Formal sessions were held all day for the next four days. After supper, delegates attended the Crow Fair and visited informally. This informal visit was, needless to say, the most productive part of the Conference. During the first two days of the formal sessions, delegates introduced themselves and told others, from the ‘floor’ , of their own and their community’s concerns. The next two days were taken up with the problem of organization, the appointment of a resolutions committee, the motions in the resolutions themselves, etc. In other words, the last two days were more concerned with formal business. However, at no time was any delegate blocked from saying what he wanted to say and genuine religious concerns, prophecies, and so forth, pervaded the whole four days. Each day a different member of the Steering Committee chaired the meeting. The fifth day, although unofficial in a religious sense, was spent in winding up unfinished business. Some people did, however, feel that the calendar was much too ‘cluttered’ and that not enough time was spent in considering important theological matters.

The delegates were unanimous in their desire to have another Conference next year for a variety of reasons. Many said that they had come out of genuine interest but with some skepticism ‘to look things over’. By the time the Conference was over they were enthusiastic and ‘ready to have a Conference’. Most felt also that they needed to talk with their co-elders in their home areas for a time and to ‘let the pot simmer’ for awhile. Nearly all were of the opinion that many more Indian religious leaders had to be in attendance at such a Conference before hard decisions could be taken.

Two tribes have offered to host the Conference next year. Chief Snow of the Stoney tribe of Alberta has offered his tribe’s hospitality and the use of their new park as a site for the meeting. Chief Look of the Standing Rock Sioux in North Dakota would like to see us meet in his community next year.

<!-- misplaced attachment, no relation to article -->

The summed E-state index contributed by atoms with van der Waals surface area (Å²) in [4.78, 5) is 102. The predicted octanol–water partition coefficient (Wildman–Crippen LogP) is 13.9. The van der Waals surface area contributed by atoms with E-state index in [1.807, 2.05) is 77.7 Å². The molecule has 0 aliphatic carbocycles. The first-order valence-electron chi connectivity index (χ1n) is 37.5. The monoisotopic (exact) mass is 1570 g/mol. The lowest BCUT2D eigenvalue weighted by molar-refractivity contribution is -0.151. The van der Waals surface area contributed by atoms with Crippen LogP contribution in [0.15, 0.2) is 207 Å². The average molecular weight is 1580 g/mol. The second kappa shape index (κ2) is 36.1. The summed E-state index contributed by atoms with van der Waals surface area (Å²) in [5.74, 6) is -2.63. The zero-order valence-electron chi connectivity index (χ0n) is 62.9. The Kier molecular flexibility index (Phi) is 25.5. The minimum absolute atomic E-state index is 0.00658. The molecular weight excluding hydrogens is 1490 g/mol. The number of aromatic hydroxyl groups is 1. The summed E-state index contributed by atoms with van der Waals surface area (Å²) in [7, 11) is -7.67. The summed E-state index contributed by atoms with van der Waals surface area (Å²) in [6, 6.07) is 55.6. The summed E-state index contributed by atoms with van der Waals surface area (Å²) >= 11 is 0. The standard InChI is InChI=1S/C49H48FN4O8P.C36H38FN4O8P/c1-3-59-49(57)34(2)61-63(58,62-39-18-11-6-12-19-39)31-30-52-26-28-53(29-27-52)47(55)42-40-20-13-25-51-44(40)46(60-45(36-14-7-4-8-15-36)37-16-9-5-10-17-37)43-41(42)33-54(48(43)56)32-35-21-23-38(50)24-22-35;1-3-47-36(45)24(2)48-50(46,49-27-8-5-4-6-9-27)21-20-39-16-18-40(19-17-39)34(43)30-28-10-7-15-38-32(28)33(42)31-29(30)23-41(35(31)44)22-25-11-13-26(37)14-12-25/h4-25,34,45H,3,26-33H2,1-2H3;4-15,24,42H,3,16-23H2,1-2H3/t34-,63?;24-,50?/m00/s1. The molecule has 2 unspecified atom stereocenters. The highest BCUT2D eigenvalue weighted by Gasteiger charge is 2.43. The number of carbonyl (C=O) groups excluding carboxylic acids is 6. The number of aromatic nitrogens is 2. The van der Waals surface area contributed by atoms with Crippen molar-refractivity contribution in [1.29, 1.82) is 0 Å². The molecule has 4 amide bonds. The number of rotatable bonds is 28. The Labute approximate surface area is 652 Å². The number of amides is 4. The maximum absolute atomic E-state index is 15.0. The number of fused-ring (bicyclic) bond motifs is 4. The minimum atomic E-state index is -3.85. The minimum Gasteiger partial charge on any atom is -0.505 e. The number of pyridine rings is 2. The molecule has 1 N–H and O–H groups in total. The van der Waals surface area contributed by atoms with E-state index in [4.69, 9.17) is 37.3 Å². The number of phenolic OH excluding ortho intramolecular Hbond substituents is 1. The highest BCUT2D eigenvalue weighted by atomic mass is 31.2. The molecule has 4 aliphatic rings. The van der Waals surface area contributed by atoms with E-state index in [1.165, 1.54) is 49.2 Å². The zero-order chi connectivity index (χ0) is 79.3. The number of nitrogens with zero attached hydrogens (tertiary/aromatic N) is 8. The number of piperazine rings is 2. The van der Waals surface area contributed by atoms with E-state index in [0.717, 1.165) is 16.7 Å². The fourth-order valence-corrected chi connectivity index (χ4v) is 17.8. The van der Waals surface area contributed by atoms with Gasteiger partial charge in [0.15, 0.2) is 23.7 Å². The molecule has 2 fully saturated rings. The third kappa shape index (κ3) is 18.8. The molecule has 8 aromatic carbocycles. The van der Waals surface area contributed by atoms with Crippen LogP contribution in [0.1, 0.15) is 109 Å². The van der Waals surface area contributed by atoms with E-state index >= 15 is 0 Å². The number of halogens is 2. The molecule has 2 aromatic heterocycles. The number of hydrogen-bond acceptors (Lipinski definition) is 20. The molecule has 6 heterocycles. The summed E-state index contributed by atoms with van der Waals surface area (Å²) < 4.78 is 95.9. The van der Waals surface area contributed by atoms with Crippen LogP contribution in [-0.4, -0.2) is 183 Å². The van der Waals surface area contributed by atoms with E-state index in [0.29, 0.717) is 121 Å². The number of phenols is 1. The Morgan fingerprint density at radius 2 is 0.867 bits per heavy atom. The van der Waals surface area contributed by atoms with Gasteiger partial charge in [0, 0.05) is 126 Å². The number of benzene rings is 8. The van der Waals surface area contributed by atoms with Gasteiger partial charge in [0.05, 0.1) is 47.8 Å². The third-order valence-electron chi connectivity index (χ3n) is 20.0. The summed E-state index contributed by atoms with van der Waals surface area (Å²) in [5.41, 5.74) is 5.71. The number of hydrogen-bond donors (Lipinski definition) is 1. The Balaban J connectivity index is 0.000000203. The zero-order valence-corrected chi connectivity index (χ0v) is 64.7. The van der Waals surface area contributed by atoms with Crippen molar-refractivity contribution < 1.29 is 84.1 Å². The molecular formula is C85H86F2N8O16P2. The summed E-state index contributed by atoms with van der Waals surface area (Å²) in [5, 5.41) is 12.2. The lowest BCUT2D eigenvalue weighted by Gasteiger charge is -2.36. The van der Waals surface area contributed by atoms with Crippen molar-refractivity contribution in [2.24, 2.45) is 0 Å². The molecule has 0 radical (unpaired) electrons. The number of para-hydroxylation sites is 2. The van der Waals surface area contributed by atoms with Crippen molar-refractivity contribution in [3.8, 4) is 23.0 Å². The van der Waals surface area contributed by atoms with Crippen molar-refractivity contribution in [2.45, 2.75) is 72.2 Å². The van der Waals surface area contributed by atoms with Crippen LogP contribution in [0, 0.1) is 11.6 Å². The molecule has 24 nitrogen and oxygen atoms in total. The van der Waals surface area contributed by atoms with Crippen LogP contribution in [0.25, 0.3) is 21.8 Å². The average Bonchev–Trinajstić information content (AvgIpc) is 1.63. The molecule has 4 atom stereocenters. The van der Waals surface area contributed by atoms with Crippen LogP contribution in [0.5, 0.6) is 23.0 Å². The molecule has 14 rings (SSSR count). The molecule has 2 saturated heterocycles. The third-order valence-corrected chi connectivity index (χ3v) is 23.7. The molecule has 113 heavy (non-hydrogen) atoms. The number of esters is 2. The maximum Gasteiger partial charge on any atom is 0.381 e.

The most prominent feature of the Conference which emerged clearly to nearly everyone’s surprise and pleasure was the unanimity of purpose and thought of the delegates. Everyone agreed that modern Indian religious life must be a furthering of the historic continuity of time honored Indian values and philosophical concern; that both modern Indian ceremonies and Indian Christianity must be part of that continuity; and that both native ceremonials and Indian Christianity can be mutually supportive or parallel and cooperative or integrated according to the desire of the particular tribe involved. Most felt that the work of future Conferences would be to evolve a way of implementing this process.

The delegates left for home full of enthusiasm and high hopes.

 

THE CENTRE FOR INDIAN SCHOLARS HAS TAX DEDUCTIBLE STATUS AS A CHARITABLE INSTITUTION.

  INDIVIDUALS OR CORPORATIONS WHO WISH TO MAKE DONATIONS TO THE CENTRE MAY ALSO SEND THEIR CONTRIBUTION TO THE SECRETARY/TREASURER,  THE CENTRE FOR INDIAN SCHOLARS, 6000 IONA DRIVE,  VANCOUVER, BC,  V6T 1L4. CHEQUES SHOULD BE MADE OUT TO THE CENTRE FOR INDIAN SCHOLARS.

 


 

Copyright 2010 Centre for Indian Scholars. All rights reserved. Updated November 11, 2010